Sex Addiction isn’t a Thing, Experts Reiterate

Fagjun | Published 2017-10-25 15:33

In the wake of the numerous allegations of sexual assault against movie mogul Harvey Weinstein, experts have been reiterating that sex addiction isn’t actually a real condition.

Harvey Weinstein is facing several sexual assault and harassment allegations from multiple women. [Photo by Steve Crisp/Reuters]



Dozens of women, including Angelina Jolie, Rose McGowan, Gwyneth Paltrow, and Cara Delevingne have accused Weinstein of varying degrees of sexual harassment and assault. Weinstein is reportedly checking into rehab at The Meadows, a facility that has treated other high-profile personalities such as Kate Moss and Tiger Woods. Apparently, Weinstein checked in to receive treatment for sex addiction, telling journalists “Guys, I’m not doing okay. I’m trying. I’ve got to get help.”


However, this effort to “get help” rings hollow as numerous experts, therapists, and mental health professionals claim that sex addiction isn’t a real condition. There are even those that say that some use sex addiction as an excuse to explain away and not take responsibility for their actions. Even so, let’s delve into what makes this alleged condition what it is--and what it’s not.

Experts Weigh In

Actresses Cara Delevigne, Lea Seydoux, Angelina Jolie, Gyneth Paltrow, and Ashley Judd (left to right) are among those who have accused Weinstein of various kinds of inappropriate behavior. [Photos by Getty]



The allegations against Weinstein depict a decades-long career rife with predatory behavior towards young women. If sex addiction were a real thing, would it explain Weinstein’s behavior?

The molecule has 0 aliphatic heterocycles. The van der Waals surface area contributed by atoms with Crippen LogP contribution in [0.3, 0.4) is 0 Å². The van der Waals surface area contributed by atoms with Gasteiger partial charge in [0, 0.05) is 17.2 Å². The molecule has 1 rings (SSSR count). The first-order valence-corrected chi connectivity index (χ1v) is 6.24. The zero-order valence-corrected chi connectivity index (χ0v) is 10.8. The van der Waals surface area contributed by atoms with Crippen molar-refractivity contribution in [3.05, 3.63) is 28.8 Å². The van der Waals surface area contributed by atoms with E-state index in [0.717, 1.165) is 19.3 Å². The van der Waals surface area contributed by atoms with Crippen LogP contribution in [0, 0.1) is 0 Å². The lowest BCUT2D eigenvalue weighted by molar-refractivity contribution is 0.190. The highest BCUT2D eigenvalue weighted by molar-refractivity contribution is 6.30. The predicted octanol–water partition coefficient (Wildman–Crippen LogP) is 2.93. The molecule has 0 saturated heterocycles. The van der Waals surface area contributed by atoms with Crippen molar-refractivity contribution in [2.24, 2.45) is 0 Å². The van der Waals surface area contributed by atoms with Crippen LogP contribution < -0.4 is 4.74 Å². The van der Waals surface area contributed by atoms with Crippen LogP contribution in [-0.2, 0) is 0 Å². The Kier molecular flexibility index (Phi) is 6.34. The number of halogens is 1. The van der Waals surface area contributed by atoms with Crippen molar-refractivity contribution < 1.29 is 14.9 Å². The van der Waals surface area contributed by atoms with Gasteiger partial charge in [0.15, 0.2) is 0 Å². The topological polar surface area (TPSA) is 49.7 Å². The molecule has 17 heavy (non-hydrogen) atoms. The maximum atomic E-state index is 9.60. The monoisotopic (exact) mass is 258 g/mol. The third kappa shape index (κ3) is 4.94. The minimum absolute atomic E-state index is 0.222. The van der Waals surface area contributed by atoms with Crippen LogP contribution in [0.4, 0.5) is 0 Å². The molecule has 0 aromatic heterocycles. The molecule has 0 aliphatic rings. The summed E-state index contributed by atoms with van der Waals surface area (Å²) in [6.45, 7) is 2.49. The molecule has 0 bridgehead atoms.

A study from 2012 defined sex addiction as a condition in which the sufferer experiences “recurrent and intense sexual fantasies, sexual urges, and sexual behavior”, among other related things, over a period of at least six months. If these “fantasies” begin to affect the patient’s personal and professional lives, then it may be an addiction.


However, the American Association of Sexuality Educators, Counselors and Therapists (AASECT) says that there is no substance to that “diagnosis”. According to the organization, the alleged condition has [no empirical basis](, and that even if it were real, the treatment for sex addiction isn’t as rigorous as it should be.


“In my opinion,” says Dr. Tom Murry of the AASECT, “the sex addiction treatment industry has bastardized neuroscience and consequently has drawn erroneous conclusions.”


In 2013, UCLA researcher Nicole Prause also discovered that the brains of alleged sex addicts don’t respond to sex the way the brains of addicts typically respond to stimuli.


Clinical psychologist David Ley, meanwhile, was more scathing toward those who claim to have sex addiction. “We see this parade of men getting caught engaging in this type of hypocrisy,” Dr. Ley tells NBC in an interview. “Then they claim their behavior is the result of this alleged disorder when we all know these were men who were abusing their power and privilege.”

The Sex Addiction Excuse

Various experts and professionals have denied the plausibility of sex addiction.



So is it impossible that sex addiction will eventually be accepted as an actual psychological condition? Not necessarily. However, as of now, the evidence supporting the existence of the condition is severely lacking.


If sex addiction were a real thing, however, would it explain Weinstein’s behavior? Likely not. According to Joye Swan, head of the Woodbury University Psychology Department, Weinstein isn’t addicted to sex, but to power and intimidation. Many of his victims were young up-and-coming actresses who knew that by defending themselves, they would risk alienating a powerful movie executive, and they would be in danger of putting their burgeoning careers in jeopardy.


“I disagree with the sex addiction field, in which they lump nonconsensual and exploitive behaviors with someone who compulsively masturbates, has multiple relationships, or purchases sex,” says Doug Braun-Harvey, the founder of a sexual health organization called the Harvey Institute.


Still, there are those who argue that sex addiction is a real condition. However, real or not, psychological diagnoses should not be used to pathologize and excuse something morally objectionable.

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